The Chrisland family has a hospital and a pharmaceutical company and the University intends to work closely with the pharmaceutical company. Our strength would be in the area of health. The Founders run one of the biggest private hospital in Nigeria. Their businesses are sustainable: the hospital is over 50 years old and the pharmaceutical company is 39 years old. We are already working on establishing a College of Health Sciences and Pharmacy. The University already has radio and television studios for mass communication and we are going to have management courses very soon. We are currently expanding some programmes, like computer science, to accommodate courses like information science, cyber-crime technology, Information and communication technology and so on. Also, we can have physics with electronics and we are working on signing an MoU with the Nigerian Meteorological Agency (NIMET) so that Chrisland can offer a Bachelor of Science degree in meteorological science.

Also, our strength is in the quality of graduates that we produce. Every student of Chrisland that graduates will have two certificates: the regular bachelor’s degree and the other a professional or vocational certificate. We are developing our entrepreneurship programme and we are bringing a lot of people to teach them skills that they can be certified in.

While Nigeria is struggling with the challenge of access, it is a known fact that many private universities are unable to attract an appreciable number of prospective students due to high fees. What is the way forward?

We don’t get enough students because of the fee but if parents can plan, especially the middle class they would be able to afford it. We need to let people know that with the right mind-set, it is achievable. However, the method we use for convenience is to allow parents to pay the school fees instalmentally.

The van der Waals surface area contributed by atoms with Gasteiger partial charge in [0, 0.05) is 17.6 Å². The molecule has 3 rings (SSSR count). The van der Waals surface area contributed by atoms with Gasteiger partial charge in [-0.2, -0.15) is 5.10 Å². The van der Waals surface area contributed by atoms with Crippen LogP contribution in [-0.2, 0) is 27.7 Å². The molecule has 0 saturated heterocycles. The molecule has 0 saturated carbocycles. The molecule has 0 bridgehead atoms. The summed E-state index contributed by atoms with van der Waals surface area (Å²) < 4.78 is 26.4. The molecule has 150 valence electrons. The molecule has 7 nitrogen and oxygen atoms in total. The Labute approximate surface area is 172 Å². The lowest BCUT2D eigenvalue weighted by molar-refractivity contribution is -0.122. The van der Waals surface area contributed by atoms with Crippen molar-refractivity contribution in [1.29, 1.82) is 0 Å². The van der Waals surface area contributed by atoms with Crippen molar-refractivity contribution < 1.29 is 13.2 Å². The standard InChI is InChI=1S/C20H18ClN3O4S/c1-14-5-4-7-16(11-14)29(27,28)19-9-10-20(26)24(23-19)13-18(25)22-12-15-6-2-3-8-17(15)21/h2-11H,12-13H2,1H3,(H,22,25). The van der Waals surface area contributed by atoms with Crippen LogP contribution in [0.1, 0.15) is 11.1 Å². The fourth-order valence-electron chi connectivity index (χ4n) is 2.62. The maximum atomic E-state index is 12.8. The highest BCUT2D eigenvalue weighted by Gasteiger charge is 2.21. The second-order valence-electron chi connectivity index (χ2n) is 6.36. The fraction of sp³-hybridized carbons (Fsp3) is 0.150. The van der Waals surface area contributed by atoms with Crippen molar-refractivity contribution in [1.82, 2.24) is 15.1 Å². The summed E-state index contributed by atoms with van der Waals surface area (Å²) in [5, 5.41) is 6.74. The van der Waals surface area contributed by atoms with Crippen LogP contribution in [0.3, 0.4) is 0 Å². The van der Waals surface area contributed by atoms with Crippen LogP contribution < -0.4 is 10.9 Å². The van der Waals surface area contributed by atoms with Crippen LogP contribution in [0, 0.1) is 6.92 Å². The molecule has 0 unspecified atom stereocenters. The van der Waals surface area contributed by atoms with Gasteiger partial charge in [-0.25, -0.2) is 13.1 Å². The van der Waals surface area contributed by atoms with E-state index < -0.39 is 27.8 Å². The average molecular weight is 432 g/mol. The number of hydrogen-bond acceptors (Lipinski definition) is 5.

But if Nigeria is going to solve the problem of access, the government must encourage private universities. If you go around public universities, you would see TETFund interventions, ETF buildings amongst others. In private universities, there is nothing of such despite the fact that it is difficult for the founders of private universities to make money.  It is easier to make money with primary and secondary schools. Anybody you see maximizing profit through private university in Nigeria is not being truthful. This is because establishing a private university is money consuming. It involves billions of naira. And so, I will appeal that the government should support private universities too. They should facilitate giving scholarships to students of private institutions. The government should do that so that we can solve the problem of access. Government alone cannot solve the problem of access. The more the institutions, the more effective the education system becomes.  I think the current system drains the Government because the students in the Government institutions don’t pay fees. Even in the State schools, the students pay little and the Government is subsidizing. Out of 170 universities in Nigeria, almost 50% are private. But if we analyse the number of students in tertiary institutions in Nigeria, you would find that private universities constitute less than 6% of the total  number of students, so it is lopsided. I know that the NUC is working hard so that students in private universities can access loans, thereby increasing the number of prospective students but Government should support in the area of scholarship and facilities.